-Ed Hunt


LBB - How HERO Collective Unearths Clients’ “Cultural Superpower,” with Sara Hashim

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LBB - How HERO Collective Unearths Clients’ “Cultural Superpower,” with Sara Hashim

Sara Hashim’s job title includes an amalgamation of two things most often kept quite separate within ad agencies; she is EVP creative and client services at HERO Collective, a 100% Black-owned, digital first agency based out of New York. As part of HERO’s core leadership team, Sara manages key client relationships – ensuring that both creative and account teams at the agency are delivering projects that are strategically on point, creatively executed, quality assured and meeting all internal and external benchmarks.

Coming to her work with a background in design and strategy, Sara is an award-winning creative director and educator who loves to connect dots in unexpected ways. Sara also teaches an ‘Innovations in Marketing’ class at NYU, has taught Design at Hofstra University, and serves as a visiting critic at Pratt.

LBB’s Addison Capper wanted to know more about how her role works in practice, and how her duties as an educator inform the way she approaches her job. So, he spoke with Sara to find out.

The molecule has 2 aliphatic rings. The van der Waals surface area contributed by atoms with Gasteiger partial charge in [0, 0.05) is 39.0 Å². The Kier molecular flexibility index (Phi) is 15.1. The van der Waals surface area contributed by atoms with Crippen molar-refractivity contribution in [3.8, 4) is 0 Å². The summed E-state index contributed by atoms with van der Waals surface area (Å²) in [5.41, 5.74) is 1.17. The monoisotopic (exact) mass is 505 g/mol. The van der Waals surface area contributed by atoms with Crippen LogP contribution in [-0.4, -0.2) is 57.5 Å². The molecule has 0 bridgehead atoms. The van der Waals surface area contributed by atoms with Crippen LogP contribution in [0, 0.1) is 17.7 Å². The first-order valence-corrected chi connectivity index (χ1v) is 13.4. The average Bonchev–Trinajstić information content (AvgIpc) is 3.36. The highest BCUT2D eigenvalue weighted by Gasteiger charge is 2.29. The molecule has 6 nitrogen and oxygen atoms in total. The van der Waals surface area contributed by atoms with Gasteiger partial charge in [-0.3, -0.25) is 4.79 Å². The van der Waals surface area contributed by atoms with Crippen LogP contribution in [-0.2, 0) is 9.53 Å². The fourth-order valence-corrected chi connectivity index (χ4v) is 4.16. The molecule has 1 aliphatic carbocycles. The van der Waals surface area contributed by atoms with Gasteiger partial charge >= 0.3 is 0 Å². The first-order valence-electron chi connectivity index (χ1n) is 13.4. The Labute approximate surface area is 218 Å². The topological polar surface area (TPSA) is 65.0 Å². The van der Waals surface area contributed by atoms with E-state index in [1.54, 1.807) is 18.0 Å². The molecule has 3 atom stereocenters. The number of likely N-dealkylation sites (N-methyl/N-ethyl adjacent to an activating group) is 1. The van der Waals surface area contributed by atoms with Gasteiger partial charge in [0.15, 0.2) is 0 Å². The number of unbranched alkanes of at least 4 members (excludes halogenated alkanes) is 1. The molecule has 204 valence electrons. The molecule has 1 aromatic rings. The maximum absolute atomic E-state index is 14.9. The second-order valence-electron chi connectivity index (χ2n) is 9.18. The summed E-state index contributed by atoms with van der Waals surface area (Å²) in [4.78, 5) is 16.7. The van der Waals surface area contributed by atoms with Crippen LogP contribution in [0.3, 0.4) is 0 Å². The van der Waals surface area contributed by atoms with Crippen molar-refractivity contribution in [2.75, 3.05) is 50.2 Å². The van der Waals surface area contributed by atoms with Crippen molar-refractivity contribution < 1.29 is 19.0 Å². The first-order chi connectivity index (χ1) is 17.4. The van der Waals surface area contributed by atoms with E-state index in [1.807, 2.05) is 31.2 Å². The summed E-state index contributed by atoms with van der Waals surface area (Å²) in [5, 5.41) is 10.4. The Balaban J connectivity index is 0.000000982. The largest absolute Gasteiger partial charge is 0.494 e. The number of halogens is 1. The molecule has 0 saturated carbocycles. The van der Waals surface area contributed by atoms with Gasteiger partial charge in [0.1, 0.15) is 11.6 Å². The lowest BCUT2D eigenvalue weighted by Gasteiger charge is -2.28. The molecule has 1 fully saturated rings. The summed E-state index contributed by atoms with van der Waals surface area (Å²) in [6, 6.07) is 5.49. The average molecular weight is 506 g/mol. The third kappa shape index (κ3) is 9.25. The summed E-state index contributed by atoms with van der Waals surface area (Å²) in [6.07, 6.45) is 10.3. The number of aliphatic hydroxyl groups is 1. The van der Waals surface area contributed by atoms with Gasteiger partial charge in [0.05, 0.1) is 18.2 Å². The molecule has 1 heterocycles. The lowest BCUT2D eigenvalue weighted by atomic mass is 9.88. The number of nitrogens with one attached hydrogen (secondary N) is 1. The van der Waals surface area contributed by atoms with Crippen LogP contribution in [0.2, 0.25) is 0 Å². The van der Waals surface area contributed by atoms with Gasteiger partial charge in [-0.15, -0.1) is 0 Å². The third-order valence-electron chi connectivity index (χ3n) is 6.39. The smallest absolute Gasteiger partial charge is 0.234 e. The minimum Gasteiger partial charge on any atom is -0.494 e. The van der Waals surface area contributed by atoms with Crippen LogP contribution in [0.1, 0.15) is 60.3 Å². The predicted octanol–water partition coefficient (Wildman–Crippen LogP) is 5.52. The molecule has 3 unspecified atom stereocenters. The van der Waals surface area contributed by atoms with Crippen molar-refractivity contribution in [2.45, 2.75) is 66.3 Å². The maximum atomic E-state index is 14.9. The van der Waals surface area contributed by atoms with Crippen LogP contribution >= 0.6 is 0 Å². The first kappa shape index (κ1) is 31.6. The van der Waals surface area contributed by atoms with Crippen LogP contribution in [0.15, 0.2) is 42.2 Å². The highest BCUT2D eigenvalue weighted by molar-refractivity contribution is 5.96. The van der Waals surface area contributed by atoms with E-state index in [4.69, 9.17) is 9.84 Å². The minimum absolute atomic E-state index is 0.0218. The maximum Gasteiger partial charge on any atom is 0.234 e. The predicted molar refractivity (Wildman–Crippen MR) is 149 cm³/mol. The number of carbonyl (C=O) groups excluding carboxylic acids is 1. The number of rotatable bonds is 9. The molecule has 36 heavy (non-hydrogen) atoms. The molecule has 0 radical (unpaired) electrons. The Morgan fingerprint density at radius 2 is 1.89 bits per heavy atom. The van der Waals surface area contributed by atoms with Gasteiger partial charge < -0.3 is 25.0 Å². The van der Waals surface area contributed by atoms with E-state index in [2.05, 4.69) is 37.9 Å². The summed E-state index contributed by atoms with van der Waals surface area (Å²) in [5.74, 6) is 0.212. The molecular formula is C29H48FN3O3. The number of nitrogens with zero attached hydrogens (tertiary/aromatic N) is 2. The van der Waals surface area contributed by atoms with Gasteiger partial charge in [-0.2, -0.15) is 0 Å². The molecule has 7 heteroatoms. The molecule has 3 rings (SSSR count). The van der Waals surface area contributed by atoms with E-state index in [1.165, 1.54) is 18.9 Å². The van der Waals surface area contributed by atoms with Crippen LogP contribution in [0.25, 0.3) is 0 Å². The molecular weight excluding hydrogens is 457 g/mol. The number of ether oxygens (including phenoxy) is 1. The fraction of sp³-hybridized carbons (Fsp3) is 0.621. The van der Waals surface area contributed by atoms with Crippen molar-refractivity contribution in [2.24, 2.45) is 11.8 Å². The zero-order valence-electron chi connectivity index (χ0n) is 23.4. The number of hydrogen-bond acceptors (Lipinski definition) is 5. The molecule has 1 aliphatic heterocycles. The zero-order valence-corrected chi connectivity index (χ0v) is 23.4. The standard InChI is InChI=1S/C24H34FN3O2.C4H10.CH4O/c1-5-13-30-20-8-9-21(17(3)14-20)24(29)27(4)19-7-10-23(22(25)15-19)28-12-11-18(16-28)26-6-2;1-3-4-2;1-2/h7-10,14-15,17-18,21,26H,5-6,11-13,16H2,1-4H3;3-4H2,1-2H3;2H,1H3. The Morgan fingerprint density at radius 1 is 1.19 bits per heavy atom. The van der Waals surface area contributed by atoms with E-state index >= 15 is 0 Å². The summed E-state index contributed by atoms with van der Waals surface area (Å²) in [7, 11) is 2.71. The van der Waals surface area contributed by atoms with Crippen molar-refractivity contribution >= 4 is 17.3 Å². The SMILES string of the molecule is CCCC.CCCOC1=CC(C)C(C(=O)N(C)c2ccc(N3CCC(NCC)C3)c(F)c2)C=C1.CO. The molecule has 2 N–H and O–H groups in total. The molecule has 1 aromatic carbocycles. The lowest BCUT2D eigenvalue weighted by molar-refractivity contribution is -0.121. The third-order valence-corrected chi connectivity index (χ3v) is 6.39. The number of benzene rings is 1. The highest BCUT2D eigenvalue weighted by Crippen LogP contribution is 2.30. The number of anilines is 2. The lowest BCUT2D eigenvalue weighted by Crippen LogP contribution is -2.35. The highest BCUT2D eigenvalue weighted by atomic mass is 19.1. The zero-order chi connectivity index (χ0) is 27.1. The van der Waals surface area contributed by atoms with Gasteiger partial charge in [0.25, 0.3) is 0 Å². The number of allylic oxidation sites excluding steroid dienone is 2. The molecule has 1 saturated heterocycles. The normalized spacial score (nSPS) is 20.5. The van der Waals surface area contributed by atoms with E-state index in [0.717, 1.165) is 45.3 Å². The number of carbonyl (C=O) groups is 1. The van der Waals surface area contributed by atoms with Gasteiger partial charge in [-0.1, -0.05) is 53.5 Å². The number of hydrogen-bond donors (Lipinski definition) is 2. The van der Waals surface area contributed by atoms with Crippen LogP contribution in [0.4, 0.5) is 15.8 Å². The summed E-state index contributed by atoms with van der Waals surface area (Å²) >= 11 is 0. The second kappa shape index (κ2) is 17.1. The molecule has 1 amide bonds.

LBB> Your job title – EVP creative and client services – is an intriguing one. What does it entail?

Sara> It’s true, it’s an unusual title for a very particular situation. HERO was born out of a sense of purpose and a challenge to enter conversations in a way that adds value to people’s lives. Our work is about disrupting archaic modes of thinking and that entails challenging brands to be different. To do this, we must also be willing to hold ourselves to the same standards and methods internally. As we scaled, we saw the value of having a leadership position that operated across our design and account verticals to ensure that there was clear communication and cohesion – both internally and externally. In my role, I manage key client relationships, ensuring that both creative and account teams at the agency are delivering projects that are strategically on point, creatively executed, quality assured and meeting all the necessary benchmarks. There is a new business component as well, where I represent HERO Collective leadership during the pitch process and help new client partners settle in with their working teams.

LBB> How do you balance both sides of the role and why does it make sense to have creative and client relationships together? 

Sara> I find the output of our work is a balance between the way our creative work is done internally and how we communicate and partner with our clients in service to it, so it made perfect sense to have a role that bridges those two areas. From an internal perspective, it keeps our account and creative teams in close communication with each other, working in lockstep. Simultaneously, it signals to our partners that we’re an integrated studio. It is because our leadership team is structured in this way that we can ensure vision, strategy, creative and execution, and have a cohesive thread throughout a project.

LBB> You’re an award-winning creative director, have a background in strategy, and are a graphic designer by training. How do you find the challenge of also working more closely with clients and how does all of this experience feed into that?